So will Qatar actually comply with the demands?

Qatar has a long history of both conceding to Saudi Arabia’s regional hegemony and bucking it.

The most recent precedent is an episode in 2014, when Saudi Arabia, the UAE, and Bahrain withdrew their ambassadors from Qatar in anger over similar issues. That time, Qatar made some concessions, including curbing some of its ties to the Muslim Brotherhood and cooperating more closely with Gulf states on security, and diplomatic ties were restored.

But today’s crisis is far worse than the one in 2014: The demands are much more sweeping, and the diplomatic and economic isolation is much more dire.

“If history was our only guide, we could guess Doha will make some changes in order to move beyond the conflict,” Lori Plotkin Boghardt, an Arab Gulf specialist and fellow at the Washington Institute for Near East Policy, told me. But, she says, “Qatar has been digging in its heels. It's seen over the past week that it has some pockets of high-level support in Washington.”

That high-level support is mainly coming from the US State Department and the Department of Defense, who have been calling for calm in the region and softer measures against Qatar, which is a US ally and the host of one of the biggest and most strategically valuable American military bases in the Middle East.

But President Trump, on the other hand, has seemed at odds with his own administration, repeatedly and publicly expressing his support for Saudi’s belligerence against Qatar. “The nation of Qatar, unfortunately, has been a funder of terrorism at a very high level,” Trump said during a press conference earlier this month.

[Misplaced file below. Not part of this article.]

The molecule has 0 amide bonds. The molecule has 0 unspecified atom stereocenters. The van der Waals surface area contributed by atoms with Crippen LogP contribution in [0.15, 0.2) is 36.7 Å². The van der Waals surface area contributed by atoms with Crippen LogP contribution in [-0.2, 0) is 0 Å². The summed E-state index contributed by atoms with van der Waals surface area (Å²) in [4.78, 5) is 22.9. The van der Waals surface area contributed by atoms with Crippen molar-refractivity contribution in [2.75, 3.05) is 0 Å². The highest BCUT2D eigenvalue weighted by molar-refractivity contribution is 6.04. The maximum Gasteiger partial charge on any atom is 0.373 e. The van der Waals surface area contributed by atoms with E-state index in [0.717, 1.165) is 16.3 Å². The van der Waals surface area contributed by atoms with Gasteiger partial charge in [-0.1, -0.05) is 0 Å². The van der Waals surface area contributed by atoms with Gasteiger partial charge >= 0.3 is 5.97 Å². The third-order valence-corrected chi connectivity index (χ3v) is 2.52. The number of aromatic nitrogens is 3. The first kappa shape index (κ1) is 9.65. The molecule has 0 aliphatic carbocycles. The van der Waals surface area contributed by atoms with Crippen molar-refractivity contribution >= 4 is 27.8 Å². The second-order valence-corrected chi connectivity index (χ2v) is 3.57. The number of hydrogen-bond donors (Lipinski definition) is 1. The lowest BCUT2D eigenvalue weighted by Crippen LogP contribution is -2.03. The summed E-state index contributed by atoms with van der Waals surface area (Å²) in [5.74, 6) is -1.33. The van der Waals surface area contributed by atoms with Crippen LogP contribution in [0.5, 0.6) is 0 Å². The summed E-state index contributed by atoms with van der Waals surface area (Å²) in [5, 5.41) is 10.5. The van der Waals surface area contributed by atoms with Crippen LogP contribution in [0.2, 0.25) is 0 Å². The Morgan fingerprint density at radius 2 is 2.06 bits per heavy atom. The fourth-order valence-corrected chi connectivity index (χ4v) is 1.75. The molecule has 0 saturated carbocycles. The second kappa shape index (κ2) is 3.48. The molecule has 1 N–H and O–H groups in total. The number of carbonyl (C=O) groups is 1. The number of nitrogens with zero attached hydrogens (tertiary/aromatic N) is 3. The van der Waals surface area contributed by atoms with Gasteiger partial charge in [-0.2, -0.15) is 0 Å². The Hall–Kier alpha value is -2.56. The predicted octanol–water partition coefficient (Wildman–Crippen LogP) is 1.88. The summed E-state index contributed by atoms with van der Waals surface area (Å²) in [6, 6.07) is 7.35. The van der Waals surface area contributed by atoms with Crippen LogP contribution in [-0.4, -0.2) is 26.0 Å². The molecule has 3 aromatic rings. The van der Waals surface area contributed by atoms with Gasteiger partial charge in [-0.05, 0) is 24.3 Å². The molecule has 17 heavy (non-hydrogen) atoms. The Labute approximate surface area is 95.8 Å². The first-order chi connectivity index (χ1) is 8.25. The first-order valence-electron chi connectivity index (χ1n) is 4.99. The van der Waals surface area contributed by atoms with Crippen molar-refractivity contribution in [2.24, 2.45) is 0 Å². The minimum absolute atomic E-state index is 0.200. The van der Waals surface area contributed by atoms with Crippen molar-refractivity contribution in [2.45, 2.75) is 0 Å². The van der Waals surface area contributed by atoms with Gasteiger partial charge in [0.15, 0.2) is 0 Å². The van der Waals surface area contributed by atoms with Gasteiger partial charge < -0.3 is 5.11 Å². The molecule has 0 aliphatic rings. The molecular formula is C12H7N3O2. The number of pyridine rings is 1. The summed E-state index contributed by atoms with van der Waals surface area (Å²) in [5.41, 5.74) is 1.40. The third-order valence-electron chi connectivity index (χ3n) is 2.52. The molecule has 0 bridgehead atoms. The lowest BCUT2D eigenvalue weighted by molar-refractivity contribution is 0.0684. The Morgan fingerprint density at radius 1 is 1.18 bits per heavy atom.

On Monday, before the list of demands was released, Qatari Foreign Affairs Minister Sheikh Mohammed bin Abdulrahman al-Thani said that Saudi Arabia and its allies would have to lift the isolation measures against Qatar before negotiations could begin.

Qatar fundamentally rejects the rationale for the isolation campaign. On Thursday, the day before the demands were released, Qatar’s ambassador to the US wrote an op-ed in the Washington Post painting Saudi as desperate to quash Qatar’s progressive foreign policy vision. “Behind the smokescreen, we believe that the blockading nations are seeking to isolate and punish Qatar for our independence and to retaliate against us for supporting the true aspirations of people against tyrants and dictators,” Meshal bin Hamad al-Thani wrote.

It’s anyone’s guess whether Qatar will continue to push back at Saudi Arabia’s demands or eventually capitulate, at least in some form. But right now, it’s pretty clear that the Qataris are not looking to the US as a reliable partner in navigating this crisis.